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The Political Virtue of Lying and Determination

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"The Political Virtue of Lying and Determination"

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Suppose you’re committed to defending a politically unpopular position. You think, for example, that banks shouldn’t pay any increased taxes or face any new regulation. What to do? Well as Frank Luntz explains to congressional Republicans, you just lie like crazy. You pretend that the bill you’re opposing is a giant bailout for banks, and that you oppose the bill because you’re against unpopular bailouts. Here’s his sample language:

Congress is preparing to enact legislation to pass a law with $4 trillion more for more bailouts. Should people who write the financial reform laws be the same ones who helped cause the crisis? Should taxpayers be punished and the big banks and credit card companies be rewarded? The time has come to take a stand. Oppose the big bank bailout bill.

That’s just totally false. Jon Chait has an amusing riff on this, but I think it highlights something important about the political process, namely the absolute importance of deciding what you want to do. Once a political party has achieved consensus on what it wants to do, almost all political problems are solvable. Want to oppose taxes and regulations on banks? Just pretend you’re opposing bailouts! It’s extremely easy.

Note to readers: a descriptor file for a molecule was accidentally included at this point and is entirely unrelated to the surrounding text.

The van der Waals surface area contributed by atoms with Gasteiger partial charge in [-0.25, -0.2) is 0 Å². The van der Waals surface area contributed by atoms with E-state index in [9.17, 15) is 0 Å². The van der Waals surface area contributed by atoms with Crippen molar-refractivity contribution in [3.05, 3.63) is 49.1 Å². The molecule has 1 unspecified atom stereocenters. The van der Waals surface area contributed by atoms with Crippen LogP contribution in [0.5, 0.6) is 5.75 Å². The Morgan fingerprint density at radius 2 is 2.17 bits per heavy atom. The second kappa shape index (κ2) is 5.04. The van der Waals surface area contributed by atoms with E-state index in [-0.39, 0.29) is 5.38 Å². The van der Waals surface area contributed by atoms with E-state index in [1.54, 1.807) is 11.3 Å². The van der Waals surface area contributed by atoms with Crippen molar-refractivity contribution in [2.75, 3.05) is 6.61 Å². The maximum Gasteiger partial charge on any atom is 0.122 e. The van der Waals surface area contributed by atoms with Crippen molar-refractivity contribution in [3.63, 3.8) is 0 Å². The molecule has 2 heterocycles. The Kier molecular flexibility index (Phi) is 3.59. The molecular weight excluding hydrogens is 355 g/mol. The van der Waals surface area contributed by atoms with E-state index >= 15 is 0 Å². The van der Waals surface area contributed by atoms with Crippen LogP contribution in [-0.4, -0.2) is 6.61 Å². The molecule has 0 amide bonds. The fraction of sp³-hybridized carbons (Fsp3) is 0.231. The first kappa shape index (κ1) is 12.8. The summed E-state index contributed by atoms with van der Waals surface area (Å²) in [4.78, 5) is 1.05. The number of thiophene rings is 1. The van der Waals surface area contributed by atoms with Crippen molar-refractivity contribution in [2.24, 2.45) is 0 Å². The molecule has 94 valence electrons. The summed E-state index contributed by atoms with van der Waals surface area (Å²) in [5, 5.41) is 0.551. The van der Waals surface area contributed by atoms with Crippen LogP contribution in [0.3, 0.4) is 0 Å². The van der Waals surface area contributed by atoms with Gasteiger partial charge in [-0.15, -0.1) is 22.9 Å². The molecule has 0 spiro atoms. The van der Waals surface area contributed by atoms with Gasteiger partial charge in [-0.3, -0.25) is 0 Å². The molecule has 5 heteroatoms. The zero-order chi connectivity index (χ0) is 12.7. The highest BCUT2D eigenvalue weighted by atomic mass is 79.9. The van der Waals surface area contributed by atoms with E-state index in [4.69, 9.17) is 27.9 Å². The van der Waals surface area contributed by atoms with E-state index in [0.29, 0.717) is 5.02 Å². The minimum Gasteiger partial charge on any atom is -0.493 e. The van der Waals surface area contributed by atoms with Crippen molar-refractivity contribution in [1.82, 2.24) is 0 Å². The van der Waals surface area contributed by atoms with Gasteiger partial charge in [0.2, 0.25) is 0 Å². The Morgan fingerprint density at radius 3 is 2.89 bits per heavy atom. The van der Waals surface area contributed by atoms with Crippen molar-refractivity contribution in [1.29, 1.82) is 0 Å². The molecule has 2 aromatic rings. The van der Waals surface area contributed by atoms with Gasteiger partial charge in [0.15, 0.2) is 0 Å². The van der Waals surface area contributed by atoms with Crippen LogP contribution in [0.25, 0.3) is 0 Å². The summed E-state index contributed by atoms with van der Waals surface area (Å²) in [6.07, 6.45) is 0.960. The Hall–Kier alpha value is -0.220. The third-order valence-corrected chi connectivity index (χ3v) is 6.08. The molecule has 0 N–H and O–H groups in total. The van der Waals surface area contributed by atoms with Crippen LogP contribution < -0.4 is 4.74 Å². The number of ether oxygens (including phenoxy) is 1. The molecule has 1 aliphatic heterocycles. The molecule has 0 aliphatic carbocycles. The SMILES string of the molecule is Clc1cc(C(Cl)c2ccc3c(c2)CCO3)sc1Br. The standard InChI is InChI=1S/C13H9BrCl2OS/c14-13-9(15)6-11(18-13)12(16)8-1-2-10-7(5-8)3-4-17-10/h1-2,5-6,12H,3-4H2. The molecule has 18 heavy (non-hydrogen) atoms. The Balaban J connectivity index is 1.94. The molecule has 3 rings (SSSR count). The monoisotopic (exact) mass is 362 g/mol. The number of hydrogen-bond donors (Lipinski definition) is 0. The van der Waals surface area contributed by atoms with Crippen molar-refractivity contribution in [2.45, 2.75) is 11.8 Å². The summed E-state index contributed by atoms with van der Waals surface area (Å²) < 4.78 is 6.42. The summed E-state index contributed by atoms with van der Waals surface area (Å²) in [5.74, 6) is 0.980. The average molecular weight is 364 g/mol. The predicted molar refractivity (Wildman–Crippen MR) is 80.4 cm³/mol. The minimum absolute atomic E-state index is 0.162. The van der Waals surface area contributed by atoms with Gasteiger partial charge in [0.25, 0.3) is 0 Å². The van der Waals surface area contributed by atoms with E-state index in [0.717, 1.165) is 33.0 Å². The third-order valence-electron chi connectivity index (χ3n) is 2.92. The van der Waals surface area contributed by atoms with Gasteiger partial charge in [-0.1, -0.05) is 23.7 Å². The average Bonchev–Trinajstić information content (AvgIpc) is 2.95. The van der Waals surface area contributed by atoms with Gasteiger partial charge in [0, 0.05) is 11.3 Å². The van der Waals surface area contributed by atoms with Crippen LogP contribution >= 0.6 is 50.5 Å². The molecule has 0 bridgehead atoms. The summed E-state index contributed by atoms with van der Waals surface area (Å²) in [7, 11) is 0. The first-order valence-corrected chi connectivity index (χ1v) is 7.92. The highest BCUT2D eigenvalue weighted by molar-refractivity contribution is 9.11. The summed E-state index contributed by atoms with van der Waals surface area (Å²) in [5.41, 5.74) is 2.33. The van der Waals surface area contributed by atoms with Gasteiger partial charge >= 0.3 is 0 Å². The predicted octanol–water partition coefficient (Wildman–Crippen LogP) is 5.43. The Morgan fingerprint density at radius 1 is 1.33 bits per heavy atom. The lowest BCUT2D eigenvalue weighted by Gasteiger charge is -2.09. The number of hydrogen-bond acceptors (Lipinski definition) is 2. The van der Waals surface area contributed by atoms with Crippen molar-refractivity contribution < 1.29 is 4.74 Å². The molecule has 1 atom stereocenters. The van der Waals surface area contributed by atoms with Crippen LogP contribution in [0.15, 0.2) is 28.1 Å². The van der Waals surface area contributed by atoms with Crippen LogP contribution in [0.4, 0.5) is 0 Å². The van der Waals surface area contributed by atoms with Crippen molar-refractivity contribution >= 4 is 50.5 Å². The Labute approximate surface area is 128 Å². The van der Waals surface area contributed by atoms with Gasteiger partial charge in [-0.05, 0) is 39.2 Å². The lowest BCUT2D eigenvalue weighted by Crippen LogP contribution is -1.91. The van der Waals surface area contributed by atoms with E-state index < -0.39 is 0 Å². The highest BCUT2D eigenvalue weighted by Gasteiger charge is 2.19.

What’s hard is to actually try to construct the boat while you’re sailing. If you have an agreed-upon plan, you can then huddle with focus group experts and work out the language. But that only works if everyone on your team actually agrees as to what’s going on. If there’s disagreement, then your language needs to contain some real content, since your statements involve communicating with other members of congress. At the moment, for example, nobody’s quite sure what Chris Dodd will put in his bill. Consequently, nobody’s quite sure if they agree with Dodd’s bill. And as a consequence of that, Dodd can’t just lie blatantly when he talks about his process—his utterances need to contain content that’s relevant to the merits of the issue, because key actors actually want information from Dodd about the bill. If he starts lying, nobody’s going to be sure what’s going on.

In a practical legislative controversy, this is a pretty crippling disadvantage. And then to make matters worse, the very fact of disagreement makes your ideas look bad. If all Republicans think something is bad, and Democrats can’t seem to agree on whether or not it’s bad, then heuristical reasoning leads to the conclusion that it’s probably bad.

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